Abstract

Thunderstorm frequency and amount of moisture above 500 mb. both indicate that the equatorial regions of South America and Africa and the “maritime continent” of Indonesia and the Carolines generate a much greater amount of heat for export than do equatorial oceanic regions.

Over the maritime continent in January 1963, heat generated from excessive rains was efficiently transported northward and through conversion of potential to kinetic energy proably helped maintain an intense subtropical jet stream. In January 1964 drought over the maritime continent was accompained by a relative accumulation of heat in the upper troposphere, associated with inefficient poleward transport, and a much weaker circulation. Most winters over the western Pacific and southeast Asia fluctuate between situations typical of January 1963 and January 1964.

Since the troposphere over the maritime continent in winter is probably the single greatest source of energy for the extratropical circulation, the proposed Marshall Island experiment should be modified to include Indonesia and be rescheduled to include winter.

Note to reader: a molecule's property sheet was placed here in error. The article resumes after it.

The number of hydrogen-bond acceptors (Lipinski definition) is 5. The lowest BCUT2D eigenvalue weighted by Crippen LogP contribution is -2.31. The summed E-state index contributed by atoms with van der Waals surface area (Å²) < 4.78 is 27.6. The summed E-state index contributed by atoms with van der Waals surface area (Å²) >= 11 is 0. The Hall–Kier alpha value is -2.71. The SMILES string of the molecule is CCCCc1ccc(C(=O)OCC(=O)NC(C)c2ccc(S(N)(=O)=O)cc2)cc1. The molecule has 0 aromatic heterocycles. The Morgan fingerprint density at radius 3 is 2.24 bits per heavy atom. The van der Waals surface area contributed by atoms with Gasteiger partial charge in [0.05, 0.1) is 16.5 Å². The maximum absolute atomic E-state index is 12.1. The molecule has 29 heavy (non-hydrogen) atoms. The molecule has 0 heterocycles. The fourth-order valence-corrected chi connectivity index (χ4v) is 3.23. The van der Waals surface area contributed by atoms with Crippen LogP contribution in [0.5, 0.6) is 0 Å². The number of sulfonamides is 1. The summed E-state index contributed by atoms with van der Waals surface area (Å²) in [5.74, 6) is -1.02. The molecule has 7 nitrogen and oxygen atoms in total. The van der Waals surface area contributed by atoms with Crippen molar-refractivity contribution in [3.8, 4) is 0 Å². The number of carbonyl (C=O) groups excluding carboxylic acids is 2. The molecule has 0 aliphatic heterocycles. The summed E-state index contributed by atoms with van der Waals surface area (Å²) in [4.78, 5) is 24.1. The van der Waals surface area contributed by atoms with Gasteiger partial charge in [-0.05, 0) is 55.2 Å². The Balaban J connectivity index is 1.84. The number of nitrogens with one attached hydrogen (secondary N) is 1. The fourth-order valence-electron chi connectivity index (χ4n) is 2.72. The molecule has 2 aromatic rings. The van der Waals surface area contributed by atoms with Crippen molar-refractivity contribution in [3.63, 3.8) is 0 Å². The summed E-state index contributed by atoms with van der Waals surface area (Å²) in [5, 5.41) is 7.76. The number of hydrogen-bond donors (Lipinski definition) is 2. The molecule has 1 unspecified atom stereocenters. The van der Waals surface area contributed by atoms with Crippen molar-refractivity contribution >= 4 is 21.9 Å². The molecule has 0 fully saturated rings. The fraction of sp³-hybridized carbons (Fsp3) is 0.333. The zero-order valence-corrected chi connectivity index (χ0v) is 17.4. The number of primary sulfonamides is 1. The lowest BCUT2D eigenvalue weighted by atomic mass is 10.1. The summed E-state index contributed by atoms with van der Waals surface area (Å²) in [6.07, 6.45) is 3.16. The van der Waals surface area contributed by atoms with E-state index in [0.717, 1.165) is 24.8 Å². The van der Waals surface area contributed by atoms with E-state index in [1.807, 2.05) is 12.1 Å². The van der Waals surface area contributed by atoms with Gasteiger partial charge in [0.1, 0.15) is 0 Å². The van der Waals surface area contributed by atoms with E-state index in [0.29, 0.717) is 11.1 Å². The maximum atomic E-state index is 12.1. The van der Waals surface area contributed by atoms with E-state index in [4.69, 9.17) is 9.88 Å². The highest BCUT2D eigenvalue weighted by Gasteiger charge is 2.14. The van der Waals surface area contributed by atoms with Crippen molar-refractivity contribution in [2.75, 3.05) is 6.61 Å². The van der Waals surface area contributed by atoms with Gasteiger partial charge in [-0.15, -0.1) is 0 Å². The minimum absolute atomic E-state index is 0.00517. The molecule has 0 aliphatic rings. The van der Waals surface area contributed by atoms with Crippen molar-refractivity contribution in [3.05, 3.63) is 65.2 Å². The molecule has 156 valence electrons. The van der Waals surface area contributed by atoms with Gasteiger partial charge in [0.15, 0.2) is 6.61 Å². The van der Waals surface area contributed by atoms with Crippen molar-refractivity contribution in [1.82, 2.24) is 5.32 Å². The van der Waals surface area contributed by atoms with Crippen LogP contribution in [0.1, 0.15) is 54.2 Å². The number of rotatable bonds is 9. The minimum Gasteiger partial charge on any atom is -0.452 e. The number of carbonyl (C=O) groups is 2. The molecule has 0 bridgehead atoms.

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Footnotes

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Hawaii Institute of Geophysics, Contribution No. 202. Research supported by the Atmospheric Sciences Section, National Science Foundation, NSF Grants GA-386 and GA-1009. Paper presented at the Fifth Technical Conference on Hurricanes and Tropical Meteorology, Caracas, Venezuela, November 20–28, 1967.